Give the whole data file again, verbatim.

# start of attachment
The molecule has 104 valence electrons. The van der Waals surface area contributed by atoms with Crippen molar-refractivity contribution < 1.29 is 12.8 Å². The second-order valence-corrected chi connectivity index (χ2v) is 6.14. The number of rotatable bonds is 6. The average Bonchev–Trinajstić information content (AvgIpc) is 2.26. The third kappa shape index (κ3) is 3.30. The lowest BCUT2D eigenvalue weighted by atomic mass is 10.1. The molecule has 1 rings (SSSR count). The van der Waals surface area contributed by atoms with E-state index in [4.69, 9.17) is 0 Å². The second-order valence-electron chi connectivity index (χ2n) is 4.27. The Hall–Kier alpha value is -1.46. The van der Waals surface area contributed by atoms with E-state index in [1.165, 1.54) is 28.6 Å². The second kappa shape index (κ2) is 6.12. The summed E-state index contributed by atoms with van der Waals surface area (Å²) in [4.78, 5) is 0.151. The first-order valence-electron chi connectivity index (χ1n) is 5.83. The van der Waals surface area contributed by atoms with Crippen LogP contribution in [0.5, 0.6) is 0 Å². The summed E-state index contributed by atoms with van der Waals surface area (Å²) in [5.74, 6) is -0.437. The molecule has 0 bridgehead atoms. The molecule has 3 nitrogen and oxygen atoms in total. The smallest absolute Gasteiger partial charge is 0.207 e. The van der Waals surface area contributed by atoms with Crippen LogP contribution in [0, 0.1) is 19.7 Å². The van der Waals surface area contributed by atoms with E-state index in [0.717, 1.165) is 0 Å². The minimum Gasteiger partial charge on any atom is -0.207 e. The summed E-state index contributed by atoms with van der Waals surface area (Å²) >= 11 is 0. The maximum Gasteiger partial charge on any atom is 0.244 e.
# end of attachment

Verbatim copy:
The molecule has 104 valence electrons. The van der Waals surface area contributed by atoms with Crippen molar-refractivity contribution < 1.29 is 12.8 Å². The second-order valence-corrected chi connectivity index (χ2v) is 6.14. The number of rotatable bonds is 6. The average Bonchev–Trinajstić information content (AvgIpc) is 2.26. The third kappa shape index (κ3) is 3.30. The lowest BCUT2D eigenvalue weighted by atomic mass is 10.1. The molecule has 1 rings (SSSR count). The van der Waals surface area contributed by atoms with E-state index in [4.69, 9.17) is 0 Å². The second-order valence-electron chi connectivity index (χ2n) is 4.27. The Hall–Kier alpha value is -1.46. The van der Waals surface area contributed by atoms with E-state index in [1.165, 1.54) is 28.6 Å². The second kappa shape index (κ2) is 6.12. The summed E-state index contributed by atoms with van der Waals surface area (Å²) in [4.78, 5) is 0.151. The first-order valence-electron chi connectivity index (χ1n) is 5.83. The van der Waals surface area contributed by atoms with Crippen LogP contribution in [0.5, 0.6) is 0 Å². The summed E-state index contributed by atoms with van der Waals surface area (Å²) in [5.74, 6) is -0.437. The molecule has 0 bridgehead atoms. The molecule has 3 nitrogen and oxygen atoms in total. The smallest absolute Gasteiger partial charge is 0.207 e. The van der Waals surface area contributed by atoms with Crippen LogP contribution in [0, 0.1) is 19.7 Å². The van der Waals surface area contributed by atoms with E-state index in [0.717, 1.165) is 0 Å². The minimum Gasteiger partial charge on any atom is -0.207 e. The summed E-state index contributed by atoms with van der Waals surface area (Å²) >= 11 is 0. The maximum Gasteiger partial charge on any atom is 0.244 e.